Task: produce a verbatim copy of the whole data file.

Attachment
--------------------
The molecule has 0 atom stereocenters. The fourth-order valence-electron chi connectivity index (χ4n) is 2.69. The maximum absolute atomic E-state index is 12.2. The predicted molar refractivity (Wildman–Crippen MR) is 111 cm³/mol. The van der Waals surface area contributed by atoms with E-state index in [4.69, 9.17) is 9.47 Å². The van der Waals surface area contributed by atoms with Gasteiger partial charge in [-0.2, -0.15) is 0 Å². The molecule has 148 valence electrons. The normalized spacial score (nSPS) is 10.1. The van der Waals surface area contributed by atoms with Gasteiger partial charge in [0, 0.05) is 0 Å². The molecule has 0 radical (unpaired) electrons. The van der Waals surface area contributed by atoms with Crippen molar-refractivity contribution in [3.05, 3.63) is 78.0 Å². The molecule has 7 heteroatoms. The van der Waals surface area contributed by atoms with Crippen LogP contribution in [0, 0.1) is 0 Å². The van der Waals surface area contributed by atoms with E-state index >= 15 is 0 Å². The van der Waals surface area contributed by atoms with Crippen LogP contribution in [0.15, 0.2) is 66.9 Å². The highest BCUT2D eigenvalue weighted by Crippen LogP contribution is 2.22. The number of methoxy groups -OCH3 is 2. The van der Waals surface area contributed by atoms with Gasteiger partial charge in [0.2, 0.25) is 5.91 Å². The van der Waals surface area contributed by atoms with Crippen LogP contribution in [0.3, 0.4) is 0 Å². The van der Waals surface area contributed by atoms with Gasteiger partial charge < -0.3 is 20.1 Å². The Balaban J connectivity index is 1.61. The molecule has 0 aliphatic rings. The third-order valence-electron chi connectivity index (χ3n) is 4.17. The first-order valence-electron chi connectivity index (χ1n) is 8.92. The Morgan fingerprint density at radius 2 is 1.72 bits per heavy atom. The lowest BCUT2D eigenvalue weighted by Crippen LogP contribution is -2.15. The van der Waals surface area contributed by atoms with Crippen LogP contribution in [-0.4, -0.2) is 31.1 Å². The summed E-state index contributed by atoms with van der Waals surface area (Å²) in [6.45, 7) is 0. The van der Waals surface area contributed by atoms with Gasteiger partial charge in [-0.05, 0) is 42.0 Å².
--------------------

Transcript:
The molecule has 0 atom stereocenters. The fourth-order valence-electron chi connectivity index (χ4n) is 2.69. The maximum absolute atomic E-state index is 12.2. The predicted molar refractivity (Wildman–Crippen MR) is 111 cm³/mol. The van der Waals surface area contributed by atoms with E-state index in [4.69, 9.17) is 9.47 Å². The van der Waals surface area contributed by atoms with Gasteiger partial charge in [-0.2, -0.15) is 0 Å². The molecule has 148 valence electrons. The normalized spacial score (nSPS) is 10.1. The van der Waals surface area contributed by atoms with Gasteiger partial charge in [0, 0.05) is 0 Å². The molecule has 0 radical (unpaired) electrons. The van der Waals surface area contributed by atoms with Crippen molar-refractivity contribution in [3.05, 3.63) is 78.0 Å². The molecule has 7 heteroatoms. The van der Waals surface area contributed by atoms with Crippen LogP contribution in [0, 0.1) is 0 Å². The van der Waals surface area contributed by atoms with E-state index >= 15 is 0 Å². The van der Waals surface area contributed by atoms with Crippen LogP contribution in [0.15, 0.2) is 66.9 Å². The highest BCUT2D eigenvalue weighted by Crippen LogP contribution is 2.22. The number of methoxy groups -OCH3 is 2. The van der Waals surface area contributed by atoms with Gasteiger partial charge in [0.2, 0.25) is 5.91 Å². The van der Waals surface area contributed by atoms with Crippen LogP contribution in [0.3, 0.4) is 0 Å². The van der Waals surface area contributed by atoms with Gasteiger partial charge < -0.3 is 20.1 Å². The Balaban J connectivity index is 1.61. The molecule has 0 aliphatic rings. The third-order valence-electron chi connectivity index (χ3n) is 4.17. The first-order valence-electron chi connectivity index (χ1n) is 8.92. The Morgan fingerprint density at radius 2 is 1.72 bits per heavy atom. The lowest BCUT2D eigenvalue weighted by Crippen LogP contribution is -2.15. The van der Waals surface area contributed by atoms with Crippen LogP contribution in [-0.4, -0.2) is 31.1 Å². The summed E-state index contributed by atoms with van der Waals surface area (Å²) in [6.45, 7) is 0. The van der Waals surface area contributed by atoms with Gasteiger partial charge in [-0.05, 0) is 42.0 Å².